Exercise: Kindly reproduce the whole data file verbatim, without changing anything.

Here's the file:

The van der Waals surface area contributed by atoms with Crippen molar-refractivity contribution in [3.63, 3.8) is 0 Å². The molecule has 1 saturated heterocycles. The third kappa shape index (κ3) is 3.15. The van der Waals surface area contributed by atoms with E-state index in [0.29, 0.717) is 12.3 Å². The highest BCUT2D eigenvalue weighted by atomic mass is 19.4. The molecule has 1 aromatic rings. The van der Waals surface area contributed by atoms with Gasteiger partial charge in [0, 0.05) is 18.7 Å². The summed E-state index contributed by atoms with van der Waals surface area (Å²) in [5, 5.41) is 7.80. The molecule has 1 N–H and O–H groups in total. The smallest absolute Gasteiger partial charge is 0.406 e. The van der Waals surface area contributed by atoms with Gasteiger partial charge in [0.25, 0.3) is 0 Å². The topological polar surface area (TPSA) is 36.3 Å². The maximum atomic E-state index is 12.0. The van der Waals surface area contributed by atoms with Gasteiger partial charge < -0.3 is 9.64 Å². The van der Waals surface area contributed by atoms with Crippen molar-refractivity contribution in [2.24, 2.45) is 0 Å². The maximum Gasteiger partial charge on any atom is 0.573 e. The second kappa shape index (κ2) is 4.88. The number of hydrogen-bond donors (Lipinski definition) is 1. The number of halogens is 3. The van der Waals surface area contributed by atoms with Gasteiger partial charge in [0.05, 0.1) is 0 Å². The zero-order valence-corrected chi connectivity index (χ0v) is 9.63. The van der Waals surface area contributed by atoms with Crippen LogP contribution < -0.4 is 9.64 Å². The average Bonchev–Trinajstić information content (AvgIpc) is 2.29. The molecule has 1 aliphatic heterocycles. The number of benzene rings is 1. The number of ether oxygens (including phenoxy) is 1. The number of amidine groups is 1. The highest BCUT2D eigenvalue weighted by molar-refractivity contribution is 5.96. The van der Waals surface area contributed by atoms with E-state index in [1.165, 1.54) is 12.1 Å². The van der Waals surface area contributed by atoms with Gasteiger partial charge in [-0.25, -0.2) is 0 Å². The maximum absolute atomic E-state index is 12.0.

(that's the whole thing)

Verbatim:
The van der Waals surface area contributed by atoms with Crippen molar-refractivity contribution in [3.63, 3.8) is 0 Å². The molecule has 1 saturated heterocycles. The third kappa shape index (κ3) is 3.15. The van der Waals surface area contributed by atoms with E-state index in [0.29, 0.717) is 12.3 Å². The highest BCUT2D eigenvalue weighted by atomic mass is 19.4. The molecule has 1 aromatic rings. The van der Waals surface area contributed by atoms with Gasteiger partial charge in [0, 0.05) is 18.7 Å². The summed E-state index contributed by atoms with van der Waals surface area (Å²) in [5, 5.41) is 7.80. The molecule has 1 N–H and O–H groups in total. The smallest absolute Gasteiger partial charge is 0.406 e. The van der Waals surface area contributed by atoms with Gasteiger partial charge in [0.25, 0.3) is 0 Å². The topological polar surface area (TPSA) is 36.3 Å². The maximum atomic E-state index is 12.0. The van der Waals surface area contributed by atoms with Gasteiger partial charge < -0.3 is 9.64 Å². The van der Waals surface area contributed by atoms with Crippen molar-refractivity contribution in [2.24, 2.45) is 0 Å². The maximum Gasteiger partial charge on any atom is 0.573 e. The second kappa shape index (κ2) is 4.88. The number of hydrogen-bond donors (Lipinski definition) is 1. The number of halogens is 3. The van der Waals surface area contributed by atoms with Gasteiger partial charge in [0.05, 0.1) is 0 Å². The zero-order valence-corrected chi connectivity index (χ0v) is 9.63. The van der Waals surface area contributed by atoms with Crippen LogP contribution < -0.4 is 9.64 Å². The average Bonchev–Trinajstić information content (AvgIpc) is 2.29. The molecule has 1 aliphatic heterocycles. The number of benzene rings is 1. The number of ether oxygens (including phenoxy) is 1. The number of amidine groups is 1. The highest BCUT2D eigenvalue weighted by molar-refractivity contribution is 5.96. The van der Waals surface area contributed by atoms with E-state index in [1.165, 1.54) is 12.1 Å². The van der Waals surface area contributed by atoms with Gasteiger partial charge in [-0.25, -0.2) is 0 Å². The maximum absolute atomic E-state index is 12.0.